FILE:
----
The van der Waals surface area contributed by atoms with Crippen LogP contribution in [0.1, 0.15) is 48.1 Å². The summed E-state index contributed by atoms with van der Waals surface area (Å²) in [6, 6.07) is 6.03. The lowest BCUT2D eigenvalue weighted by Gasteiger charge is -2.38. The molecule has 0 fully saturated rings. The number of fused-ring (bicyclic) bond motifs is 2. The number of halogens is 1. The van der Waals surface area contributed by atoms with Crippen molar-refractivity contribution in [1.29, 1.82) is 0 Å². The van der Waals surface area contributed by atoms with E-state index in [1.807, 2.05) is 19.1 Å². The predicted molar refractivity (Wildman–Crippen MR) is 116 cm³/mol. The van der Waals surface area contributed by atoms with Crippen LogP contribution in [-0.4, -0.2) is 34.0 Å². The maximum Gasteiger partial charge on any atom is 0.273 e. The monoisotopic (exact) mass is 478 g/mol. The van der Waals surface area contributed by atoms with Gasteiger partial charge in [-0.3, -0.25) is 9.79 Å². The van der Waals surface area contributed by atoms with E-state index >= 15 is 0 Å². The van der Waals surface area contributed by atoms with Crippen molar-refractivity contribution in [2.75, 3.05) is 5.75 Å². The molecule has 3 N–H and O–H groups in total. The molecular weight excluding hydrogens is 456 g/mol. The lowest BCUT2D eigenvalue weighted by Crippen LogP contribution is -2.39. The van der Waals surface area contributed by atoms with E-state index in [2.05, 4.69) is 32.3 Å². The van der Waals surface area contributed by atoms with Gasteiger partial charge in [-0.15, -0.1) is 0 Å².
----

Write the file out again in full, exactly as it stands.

The van der Waals surface area contributed by atoms with Crippen LogP contribution in [0.1, 0.15) is 48.1 Å². The summed E-state index contributed by atoms with van der Waals surface area (Å²) in [6, 6.07) is 6.03. The lowest BCUT2D eigenvalue weighted by Gasteiger charge is -2.38. The molecule has 0 fully saturated rings. The number of fused-ring (bicyclic) bond motifs is 2. The number of halogens is 1. The van der Waals surface area contributed by atoms with Crippen molar-refractivity contribution in [1.29, 1.82) is 0 Å². The van der Waals surface area contributed by atoms with E-state index in [1.807, 2.05) is 19.1 Å². The predicted molar refractivity (Wildman–Crippen MR) is 116 cm³/mol. The van der Waals surface area contributed by atoms with Crippen LogP contribution in [-0.4, -0.2) is 34.0 Å². The maximum Gasteiger partial charge on any atom is 0.273 e. The monoisotopic (exact) mass is 478 g/mol. The van der Waals surface area contributed by atoms with Gasteiger partial charge in [-0.3, -0.25) is 9.79 Å². The van der Waals surface area contributed by atoms with E-state index >= 15 is 0 Å². The van der Waals surface area contributed by atoms with Crippen molar-refractivity contribution in [2.75, 3.05) is 5.75 Å². The molecule has 3 N–H and O–H groups in total. The molecular weight excluding hydrogens is 456 g/mol. The lowest BCUT2D eigenvalue weighted by Crippen LogP contribution is -2.39. The van der Waals surface area contributed by atoms with E-state index in [2.05, 4.69) is 32.3 Å². The van der Waals surface area contributed by atoms with Gasteiger partial charge in [-0.15, -0.1) is 0 Å².